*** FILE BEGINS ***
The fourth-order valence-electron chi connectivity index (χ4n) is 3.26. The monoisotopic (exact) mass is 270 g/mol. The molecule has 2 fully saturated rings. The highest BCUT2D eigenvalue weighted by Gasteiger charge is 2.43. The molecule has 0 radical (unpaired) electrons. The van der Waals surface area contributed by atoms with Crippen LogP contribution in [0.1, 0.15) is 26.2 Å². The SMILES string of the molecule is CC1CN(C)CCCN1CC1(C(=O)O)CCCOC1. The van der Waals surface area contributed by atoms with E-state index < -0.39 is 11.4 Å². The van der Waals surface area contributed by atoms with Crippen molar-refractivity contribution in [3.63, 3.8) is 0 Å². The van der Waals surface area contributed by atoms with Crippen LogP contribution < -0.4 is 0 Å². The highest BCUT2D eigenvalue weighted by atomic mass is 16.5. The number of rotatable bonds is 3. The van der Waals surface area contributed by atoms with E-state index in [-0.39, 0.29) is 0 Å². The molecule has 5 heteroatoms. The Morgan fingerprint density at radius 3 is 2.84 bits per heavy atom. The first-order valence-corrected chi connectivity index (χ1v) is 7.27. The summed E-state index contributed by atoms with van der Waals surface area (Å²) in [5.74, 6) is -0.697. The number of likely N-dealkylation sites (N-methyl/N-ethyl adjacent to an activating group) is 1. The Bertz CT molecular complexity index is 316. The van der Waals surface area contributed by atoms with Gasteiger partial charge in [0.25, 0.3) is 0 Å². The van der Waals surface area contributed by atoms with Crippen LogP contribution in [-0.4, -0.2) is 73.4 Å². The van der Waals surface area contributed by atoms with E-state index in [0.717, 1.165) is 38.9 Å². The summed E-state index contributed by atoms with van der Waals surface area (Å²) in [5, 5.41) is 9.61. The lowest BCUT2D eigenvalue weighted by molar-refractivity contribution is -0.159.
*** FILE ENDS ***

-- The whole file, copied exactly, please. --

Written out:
The fourth-order valence-electron chi connectivity index (χ4n) is 3.26. The monoisotopic (exact) mass is 270 g/mol. The molecule has 2 fully saturated rings. The highest BCUT2D eigenvalue weighted by Gasteiger charge is 2.43. The molecule has 0 radical (unpaired) electrons. The van der Waals surface area contributed by atoms with Crippen LogP contribution in [0.1, 0.15) is 26.2 Å². The SMILES string of the molecule is CC1CN(C)CCCN1CC1(C(=O)O)CCCOC1. The van der Waals surface area contributed by atoms with E-state index < -0.39 is 11.4 Å². The van der Waals surface area contributed by atoms with Crippen molar-refractivity contribution in [3.63, 3.8) is 0 Å². The van der Waals surface area contributed by atoms with Crippen LogP contribution < -0.4 is 0 Å². The highest BCUT2D eigenvalue weighted by atomic mass is 16.5. The number of rotatable bonds is 3. The van der Waals surface area contributed by atoms with E-state index in [-0.39, 0.29) is 0 Å². The molecule has 5 heteroatoms. The Morgan fingerprint density at radius 3 is 2.84 bits per heavy atom. The first-order valence-corrected chi connectivity index (χ1v) is 7.27. The summed E-state index contributed by atoms with van der Waals surface area (Å²) in [5.74, 6) is -0.697. The number of likely N-dealkylation sites (N-methyl/N-ethyl adjacent to an activating group) is 1. The Bertz CT molecular complexity index is 316. The van der Waals surface area contributed by atoms with Gasteiger partial charge in [0.25, 0.3) is 0 Å². The van der Waals surface area contributed by atoms with Crippen LogP contribution in [-0.4, -0.2) is 73.4 Å². The van der Waals surface area contributed by atoms with E-state index in [0.717, 1.165) is 38.9 Å². The summed E-state index contributed by atoms with van der Waals surface area (Å²) in [5, 5.41) is 9.61. The lowest BCUT2D eigenvalue weighted by molar-refractivity contribution is -0.159.